Created by Schnellebuntebilder, four installs now on display at the ZCOM Zuse Computer Museum in Hoyerswerda, Germany, capture and celebrate the pioneering work of Konrad Zuse, famed German engineer and inventor whose biggest achievement, the 1941 Turing-complete programmable computer Z3, is regarded to be the world’s first of its kind.
Created by Berlin based onformative, true/false is a kinetic sculpture comprised of arrays of circular black metal segments set in mechanical columns. Interlocking and rotating around fluorescent light tubes, the cylinders cover or expose the light to display an endless number of patterns.
Dan Tapper is a British artist based in Toronto that combines his interest in code and celestial form and his recent research project “Turbulent Forms” visualizes and sonifies various cosmic phenomena. To mark the recent exhibition of this work (and related collaborations with several composers) we present this extended conversation with the artist about cosmology and data aesthetics.
Created by Joey Lee (US), Benedikt Groß (DE), and Raphael Reimann (DE) from the moovel Lab, in collaboration with MESO Digital Interiors (DE), Who Wants to be a Self-Driving Car? is a data driven trust exercise that uses augmented reality to help people empathise with self-driving vehicle systems. The team built an unconventional driving machine that lets people use real-time, three-dimensional mapping and object recognition displayed in a virtual reality headset to navigate through space.
Hatched at the Human Computer Interaction Lab at the Hasso Plattner Institute (HPI) in Potsdam, Germany, “Ad Infinitum” is a “parasitical” machine that, quite literally, lives off of human-generated energy.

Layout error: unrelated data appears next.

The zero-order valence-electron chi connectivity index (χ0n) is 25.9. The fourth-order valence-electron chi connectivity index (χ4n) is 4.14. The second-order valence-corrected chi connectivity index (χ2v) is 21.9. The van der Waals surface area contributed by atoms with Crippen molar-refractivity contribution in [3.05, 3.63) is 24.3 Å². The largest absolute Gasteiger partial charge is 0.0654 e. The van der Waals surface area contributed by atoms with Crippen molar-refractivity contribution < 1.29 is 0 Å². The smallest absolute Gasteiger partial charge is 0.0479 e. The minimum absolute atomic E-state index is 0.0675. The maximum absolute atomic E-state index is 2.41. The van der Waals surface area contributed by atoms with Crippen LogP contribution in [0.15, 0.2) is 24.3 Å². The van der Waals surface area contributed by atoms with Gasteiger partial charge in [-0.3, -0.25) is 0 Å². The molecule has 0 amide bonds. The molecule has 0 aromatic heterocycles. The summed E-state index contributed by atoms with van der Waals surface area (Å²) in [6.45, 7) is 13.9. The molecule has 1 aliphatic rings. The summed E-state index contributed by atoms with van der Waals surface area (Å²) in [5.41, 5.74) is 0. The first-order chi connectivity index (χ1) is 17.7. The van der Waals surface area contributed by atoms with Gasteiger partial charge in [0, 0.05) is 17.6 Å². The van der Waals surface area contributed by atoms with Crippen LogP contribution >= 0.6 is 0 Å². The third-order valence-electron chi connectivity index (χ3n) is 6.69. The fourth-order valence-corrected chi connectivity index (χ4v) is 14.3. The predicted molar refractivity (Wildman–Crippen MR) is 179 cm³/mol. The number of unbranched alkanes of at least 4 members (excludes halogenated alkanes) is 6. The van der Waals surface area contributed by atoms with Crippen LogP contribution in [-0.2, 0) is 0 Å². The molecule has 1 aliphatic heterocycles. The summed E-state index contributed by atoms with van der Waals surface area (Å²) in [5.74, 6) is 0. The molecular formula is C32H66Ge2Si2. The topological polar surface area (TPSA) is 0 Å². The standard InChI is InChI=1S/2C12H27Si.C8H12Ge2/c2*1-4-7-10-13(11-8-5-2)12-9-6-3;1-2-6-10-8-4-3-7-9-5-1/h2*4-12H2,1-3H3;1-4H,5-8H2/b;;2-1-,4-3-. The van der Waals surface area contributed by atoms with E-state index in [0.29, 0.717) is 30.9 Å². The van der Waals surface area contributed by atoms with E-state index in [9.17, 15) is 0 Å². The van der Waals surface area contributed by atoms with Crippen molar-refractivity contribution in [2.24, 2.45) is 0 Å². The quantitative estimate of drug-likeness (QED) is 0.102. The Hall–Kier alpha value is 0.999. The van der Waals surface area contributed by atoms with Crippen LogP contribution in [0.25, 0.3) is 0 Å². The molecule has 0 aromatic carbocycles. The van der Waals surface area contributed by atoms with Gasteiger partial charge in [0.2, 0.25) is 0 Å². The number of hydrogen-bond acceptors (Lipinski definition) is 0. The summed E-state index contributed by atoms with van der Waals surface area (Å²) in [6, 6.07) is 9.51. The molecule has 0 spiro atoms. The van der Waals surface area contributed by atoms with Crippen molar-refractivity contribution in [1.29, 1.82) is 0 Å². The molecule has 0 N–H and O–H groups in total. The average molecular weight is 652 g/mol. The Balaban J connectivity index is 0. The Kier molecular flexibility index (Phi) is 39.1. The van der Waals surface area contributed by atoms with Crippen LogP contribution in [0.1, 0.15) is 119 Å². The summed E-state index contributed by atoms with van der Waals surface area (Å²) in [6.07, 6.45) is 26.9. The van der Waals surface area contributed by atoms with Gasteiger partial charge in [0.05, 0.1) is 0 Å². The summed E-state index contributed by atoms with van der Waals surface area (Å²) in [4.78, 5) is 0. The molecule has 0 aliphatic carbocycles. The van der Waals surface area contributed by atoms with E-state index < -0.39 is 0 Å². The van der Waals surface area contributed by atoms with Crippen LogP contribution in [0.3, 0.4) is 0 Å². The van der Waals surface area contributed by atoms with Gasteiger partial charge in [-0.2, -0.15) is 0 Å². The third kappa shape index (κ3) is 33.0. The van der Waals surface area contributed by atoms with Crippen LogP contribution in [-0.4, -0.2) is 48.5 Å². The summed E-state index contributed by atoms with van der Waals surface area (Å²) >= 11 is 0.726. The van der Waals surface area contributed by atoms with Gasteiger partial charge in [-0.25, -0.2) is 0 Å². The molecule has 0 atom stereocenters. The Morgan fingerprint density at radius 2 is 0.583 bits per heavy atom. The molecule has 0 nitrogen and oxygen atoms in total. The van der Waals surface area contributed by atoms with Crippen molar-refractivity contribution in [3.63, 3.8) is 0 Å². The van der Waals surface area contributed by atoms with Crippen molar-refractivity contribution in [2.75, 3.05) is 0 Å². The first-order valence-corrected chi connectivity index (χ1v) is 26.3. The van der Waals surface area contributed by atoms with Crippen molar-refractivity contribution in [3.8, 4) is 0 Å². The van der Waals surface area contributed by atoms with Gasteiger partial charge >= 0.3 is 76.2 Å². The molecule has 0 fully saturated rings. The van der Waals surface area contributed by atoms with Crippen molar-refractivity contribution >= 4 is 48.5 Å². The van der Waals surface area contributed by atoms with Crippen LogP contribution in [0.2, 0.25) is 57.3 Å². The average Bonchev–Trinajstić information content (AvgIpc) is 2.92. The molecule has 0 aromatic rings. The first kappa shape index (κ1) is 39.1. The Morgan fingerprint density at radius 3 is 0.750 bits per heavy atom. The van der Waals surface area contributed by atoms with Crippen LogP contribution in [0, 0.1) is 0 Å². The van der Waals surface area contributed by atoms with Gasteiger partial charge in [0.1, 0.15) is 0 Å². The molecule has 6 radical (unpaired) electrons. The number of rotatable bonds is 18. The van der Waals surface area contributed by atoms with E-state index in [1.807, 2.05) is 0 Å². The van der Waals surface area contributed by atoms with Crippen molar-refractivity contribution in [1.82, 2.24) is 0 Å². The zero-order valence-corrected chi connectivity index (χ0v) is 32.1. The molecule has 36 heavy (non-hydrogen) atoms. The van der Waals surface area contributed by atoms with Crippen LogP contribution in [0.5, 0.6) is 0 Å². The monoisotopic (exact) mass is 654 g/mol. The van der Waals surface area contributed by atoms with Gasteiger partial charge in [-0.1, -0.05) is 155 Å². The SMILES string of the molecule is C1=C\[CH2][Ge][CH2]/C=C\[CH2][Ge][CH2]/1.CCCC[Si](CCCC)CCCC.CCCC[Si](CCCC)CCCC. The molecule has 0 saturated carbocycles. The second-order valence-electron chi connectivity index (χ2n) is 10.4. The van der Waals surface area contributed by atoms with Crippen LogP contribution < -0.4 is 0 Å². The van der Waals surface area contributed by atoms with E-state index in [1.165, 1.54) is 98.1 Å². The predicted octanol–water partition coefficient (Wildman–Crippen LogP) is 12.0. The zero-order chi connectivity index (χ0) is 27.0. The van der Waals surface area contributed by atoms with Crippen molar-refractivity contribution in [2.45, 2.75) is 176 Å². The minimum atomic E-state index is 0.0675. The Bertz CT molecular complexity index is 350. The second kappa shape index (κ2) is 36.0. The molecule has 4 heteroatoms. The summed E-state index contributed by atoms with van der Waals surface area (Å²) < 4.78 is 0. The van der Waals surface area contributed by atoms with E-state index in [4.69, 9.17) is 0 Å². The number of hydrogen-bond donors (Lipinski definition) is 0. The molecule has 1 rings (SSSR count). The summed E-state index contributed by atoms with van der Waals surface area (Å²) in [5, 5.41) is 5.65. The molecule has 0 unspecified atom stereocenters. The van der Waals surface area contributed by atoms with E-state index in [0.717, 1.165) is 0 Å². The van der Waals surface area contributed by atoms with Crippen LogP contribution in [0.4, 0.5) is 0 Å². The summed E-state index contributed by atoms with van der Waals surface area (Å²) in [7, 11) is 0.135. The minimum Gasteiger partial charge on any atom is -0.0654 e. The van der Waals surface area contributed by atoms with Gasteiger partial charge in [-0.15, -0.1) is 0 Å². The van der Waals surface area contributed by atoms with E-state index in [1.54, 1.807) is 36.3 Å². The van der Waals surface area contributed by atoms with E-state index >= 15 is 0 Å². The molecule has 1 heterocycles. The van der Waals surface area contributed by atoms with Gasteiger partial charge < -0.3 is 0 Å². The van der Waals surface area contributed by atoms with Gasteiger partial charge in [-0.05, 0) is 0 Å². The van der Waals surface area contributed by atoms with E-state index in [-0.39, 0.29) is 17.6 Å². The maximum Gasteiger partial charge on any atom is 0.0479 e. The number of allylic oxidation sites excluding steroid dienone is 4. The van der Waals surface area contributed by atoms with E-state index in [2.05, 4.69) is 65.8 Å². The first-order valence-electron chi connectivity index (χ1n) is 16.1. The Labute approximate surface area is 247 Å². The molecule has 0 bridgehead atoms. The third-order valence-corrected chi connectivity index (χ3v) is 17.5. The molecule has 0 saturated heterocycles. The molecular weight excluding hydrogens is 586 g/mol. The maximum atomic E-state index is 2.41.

Created by Juliane Götz and Sebastian Neitsch of Quadrature and currently on view within the Ars Electronica exhibition at the DRIVE Volkswagen Group Forum in Berlin, “Positions of the Unknown” is an installation of 52 custom-made mini machines that, ever so slowly, track unidentified objects (possibly classified satellites) in Earth’s orbit.
Created by Julian Oliver and commissioned by the Konstmuseet i Skövde, HARVEST is a work of critical engineering and computational climate art. It uses wind-energy to mine cryptocurrency, the earnings of which are used as a source of funding for climate-change research.
Created by XEX for Dr.Jart+, ‘Prismverse’ is an installation inspired by light rays travelling in a diamond with Brilliant cut (wikipedia) – a form that produces highest brilliance with maximized light return through its top. Surrounded by complex geometrical tessellated mirror walls, the visuals on the floor, their reflection and omnidirectional sound encapsulate the visitor.
Gysin-Vanetti (Andreas Gysin & Sidi Vanetti) are an artist duo exploring images and patterns using the type geometries of multipurpose displays. What characterises the projects shown here is that their intention is to not modify the layout (or visual organisation) of the chosen hardware – they work with what the existing has to offer. Within these hard constraints they search for infinite visual permutation. Using only type and digit, Gysin-Vanetti build images, animations and generate patterns.
Created by EJTECH (Esteban de la Torre and Judit Eszter Kárpáti), Soft Sound is practice-led research that combines textiles with sound to explore possibilities for encountering, enhancing and exploring multi-sensory experiences. The project explores the relationship between textile and sound, focusing on the idea of using textile as an audio emitting surface.
Created by NY based art and architecture collective Softlab, ‘Volume’ is an interactive cube of responsive mirrors that redirect light and sound to spatialize and reflect the excitement of surrounding festival goers.
‘How much should we let algorithms shape our lives?’ is the question at the heart of Ed Finn’s recent book “What Algorithms Want: Imagination in the Age of Computing”. Scanning Silicon Valley, computer science, and the cultural sphere alike it offers a smart and accessible reading of our current moment.